(https://kindara.zendesk.com/entries/22043400-The-4-rules-of-using-the-Fertility-Awareness-Method-as-birth-control-explained).

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    j_lindsey

    Do many couples do the first 5 days rule? My period is usually almost 5 days until I feel comfortable to even do anything. Just making sure I'm reading right! Thanks!

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    Lauren

    Hi J, thanks for your question!  Quite a few couples do choose to use the First 5 Days Rule, but you absolutely don't have to if you don't want to or don't feel comfortable with it.  As long as you've observed a sustained temperature shift in the previous cycle, you can consider yourself safe to have unprotected sex on Days 1-5 of your cycle (if you've ever had a cycle shorter than 26 days, you're only safe on days 1-3).

    Let me know if you have any questions about this.

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    Aisha Mukooza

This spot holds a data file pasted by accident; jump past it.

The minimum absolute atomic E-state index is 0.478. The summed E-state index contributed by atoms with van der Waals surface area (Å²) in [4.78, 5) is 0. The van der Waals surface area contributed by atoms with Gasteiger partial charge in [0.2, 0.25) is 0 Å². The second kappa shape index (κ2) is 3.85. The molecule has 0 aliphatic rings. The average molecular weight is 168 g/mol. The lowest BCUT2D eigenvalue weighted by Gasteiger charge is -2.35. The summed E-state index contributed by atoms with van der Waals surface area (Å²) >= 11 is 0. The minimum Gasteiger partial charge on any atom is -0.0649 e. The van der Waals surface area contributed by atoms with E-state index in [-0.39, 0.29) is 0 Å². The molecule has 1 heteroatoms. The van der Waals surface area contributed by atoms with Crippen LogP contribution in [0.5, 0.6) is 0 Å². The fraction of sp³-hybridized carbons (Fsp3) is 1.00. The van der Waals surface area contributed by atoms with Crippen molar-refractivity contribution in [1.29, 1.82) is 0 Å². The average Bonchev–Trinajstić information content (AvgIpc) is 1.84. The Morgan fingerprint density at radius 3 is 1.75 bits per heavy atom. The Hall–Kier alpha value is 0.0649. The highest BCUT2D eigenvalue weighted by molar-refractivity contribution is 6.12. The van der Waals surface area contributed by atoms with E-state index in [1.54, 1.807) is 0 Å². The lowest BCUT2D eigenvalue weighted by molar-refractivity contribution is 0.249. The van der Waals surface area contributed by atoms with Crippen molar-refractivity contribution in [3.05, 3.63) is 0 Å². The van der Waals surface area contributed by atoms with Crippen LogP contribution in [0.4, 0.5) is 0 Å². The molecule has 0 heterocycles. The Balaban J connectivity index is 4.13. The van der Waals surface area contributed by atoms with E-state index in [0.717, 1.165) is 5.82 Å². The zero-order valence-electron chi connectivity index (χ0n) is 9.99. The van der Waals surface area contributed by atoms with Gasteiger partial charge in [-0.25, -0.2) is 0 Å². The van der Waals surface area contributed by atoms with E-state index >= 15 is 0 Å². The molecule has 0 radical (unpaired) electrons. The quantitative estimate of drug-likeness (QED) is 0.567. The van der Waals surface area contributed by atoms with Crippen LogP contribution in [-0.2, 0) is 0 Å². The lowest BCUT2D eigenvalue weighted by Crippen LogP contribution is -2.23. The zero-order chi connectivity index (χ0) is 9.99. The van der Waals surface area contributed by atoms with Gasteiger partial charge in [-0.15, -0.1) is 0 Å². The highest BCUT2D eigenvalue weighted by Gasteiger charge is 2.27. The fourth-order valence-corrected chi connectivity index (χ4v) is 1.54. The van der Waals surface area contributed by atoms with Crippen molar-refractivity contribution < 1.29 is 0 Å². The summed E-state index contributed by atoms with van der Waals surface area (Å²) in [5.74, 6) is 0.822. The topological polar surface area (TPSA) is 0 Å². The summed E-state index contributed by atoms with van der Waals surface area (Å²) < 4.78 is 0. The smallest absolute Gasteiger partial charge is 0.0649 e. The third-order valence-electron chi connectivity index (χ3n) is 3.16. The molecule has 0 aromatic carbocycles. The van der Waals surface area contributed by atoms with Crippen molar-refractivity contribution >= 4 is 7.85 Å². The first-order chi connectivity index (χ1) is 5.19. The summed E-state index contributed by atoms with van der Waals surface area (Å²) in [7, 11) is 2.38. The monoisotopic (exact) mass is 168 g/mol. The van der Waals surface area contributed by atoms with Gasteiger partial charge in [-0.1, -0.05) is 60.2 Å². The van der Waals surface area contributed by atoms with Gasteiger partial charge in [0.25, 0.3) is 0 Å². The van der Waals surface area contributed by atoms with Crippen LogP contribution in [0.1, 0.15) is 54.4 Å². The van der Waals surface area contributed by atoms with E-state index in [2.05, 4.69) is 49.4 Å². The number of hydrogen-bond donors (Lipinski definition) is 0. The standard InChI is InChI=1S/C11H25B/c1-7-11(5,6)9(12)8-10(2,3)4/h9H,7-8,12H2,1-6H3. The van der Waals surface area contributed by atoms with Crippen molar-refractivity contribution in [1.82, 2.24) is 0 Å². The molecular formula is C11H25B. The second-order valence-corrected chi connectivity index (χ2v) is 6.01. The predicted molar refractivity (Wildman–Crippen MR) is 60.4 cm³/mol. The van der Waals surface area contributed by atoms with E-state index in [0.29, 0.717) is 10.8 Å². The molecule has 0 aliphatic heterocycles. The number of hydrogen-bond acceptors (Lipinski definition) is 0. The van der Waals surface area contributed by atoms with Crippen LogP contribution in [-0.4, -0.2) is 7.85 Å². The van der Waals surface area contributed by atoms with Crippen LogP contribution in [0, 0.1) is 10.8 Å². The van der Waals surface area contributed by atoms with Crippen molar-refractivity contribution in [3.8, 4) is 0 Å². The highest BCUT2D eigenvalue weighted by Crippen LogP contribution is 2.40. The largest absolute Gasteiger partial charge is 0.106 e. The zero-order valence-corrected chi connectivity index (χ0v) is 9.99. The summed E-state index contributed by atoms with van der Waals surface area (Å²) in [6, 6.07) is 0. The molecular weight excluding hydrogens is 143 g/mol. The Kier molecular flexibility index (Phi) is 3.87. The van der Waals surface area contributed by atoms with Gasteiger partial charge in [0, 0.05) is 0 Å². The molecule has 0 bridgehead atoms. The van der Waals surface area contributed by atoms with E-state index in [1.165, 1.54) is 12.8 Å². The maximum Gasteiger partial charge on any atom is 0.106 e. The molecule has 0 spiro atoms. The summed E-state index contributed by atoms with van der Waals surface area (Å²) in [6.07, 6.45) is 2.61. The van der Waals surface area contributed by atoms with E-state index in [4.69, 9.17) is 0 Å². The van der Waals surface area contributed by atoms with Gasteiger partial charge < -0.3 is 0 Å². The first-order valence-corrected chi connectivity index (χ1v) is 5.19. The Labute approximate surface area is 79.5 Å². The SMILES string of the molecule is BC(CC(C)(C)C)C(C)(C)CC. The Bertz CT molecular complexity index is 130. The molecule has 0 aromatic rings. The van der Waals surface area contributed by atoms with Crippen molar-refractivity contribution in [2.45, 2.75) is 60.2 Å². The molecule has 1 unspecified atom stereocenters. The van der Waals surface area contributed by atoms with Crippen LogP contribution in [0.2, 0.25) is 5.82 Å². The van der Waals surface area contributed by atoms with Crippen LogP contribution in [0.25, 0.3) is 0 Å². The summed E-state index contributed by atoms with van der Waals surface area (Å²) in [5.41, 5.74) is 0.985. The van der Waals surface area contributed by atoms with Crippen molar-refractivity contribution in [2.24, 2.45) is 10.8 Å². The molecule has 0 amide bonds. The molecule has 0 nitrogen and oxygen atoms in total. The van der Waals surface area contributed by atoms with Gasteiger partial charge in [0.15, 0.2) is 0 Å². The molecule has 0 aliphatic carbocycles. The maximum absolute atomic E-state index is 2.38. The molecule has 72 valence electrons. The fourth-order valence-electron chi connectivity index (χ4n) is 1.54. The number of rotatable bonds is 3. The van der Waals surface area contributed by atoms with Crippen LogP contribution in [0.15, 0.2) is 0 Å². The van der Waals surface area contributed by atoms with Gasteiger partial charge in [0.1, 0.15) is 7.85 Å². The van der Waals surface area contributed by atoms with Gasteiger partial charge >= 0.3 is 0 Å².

I wish you pointed out that the first five days only apply if Ov was confirmed the previous cycle and you've charted at least 12 ovulatory cycles and none of them was/were less than 25 days. Otherwise only the first three days apply if Ov was confirmed the previous cycle.

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    Lauren

    Hi Aisha, thanks for pointing that out!  Good point - I've updated the post with your suggestions :)

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    whitney.burtenshaw

    What if this is my first cycle off of birth control. Can i do first 5 days or do I have to stick with 3?

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    Sam

    Hi Whitney,

    Since this is your first cycle off of birth control, I would play it safe and only stick with 3 until you have a better understanding of your natural cycle and your normal cycle length.  Please let me know if there's anything else I can help you with!

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    jstring4

    Hi. I seem to nearly always have cervical fluid...except for a day or two after my period. Does this mean I should be extra safe and nearly always use alternative protection?

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    Sam

    Hi JString4, When you have CF after your period but before your temp shift and peak day, these days are considered unsafe for intercourse until after you've confirmed ovulation.  We're looking for dry days in that window, so to be extra safe, yes, I would use alternative protection during this time.

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    krean21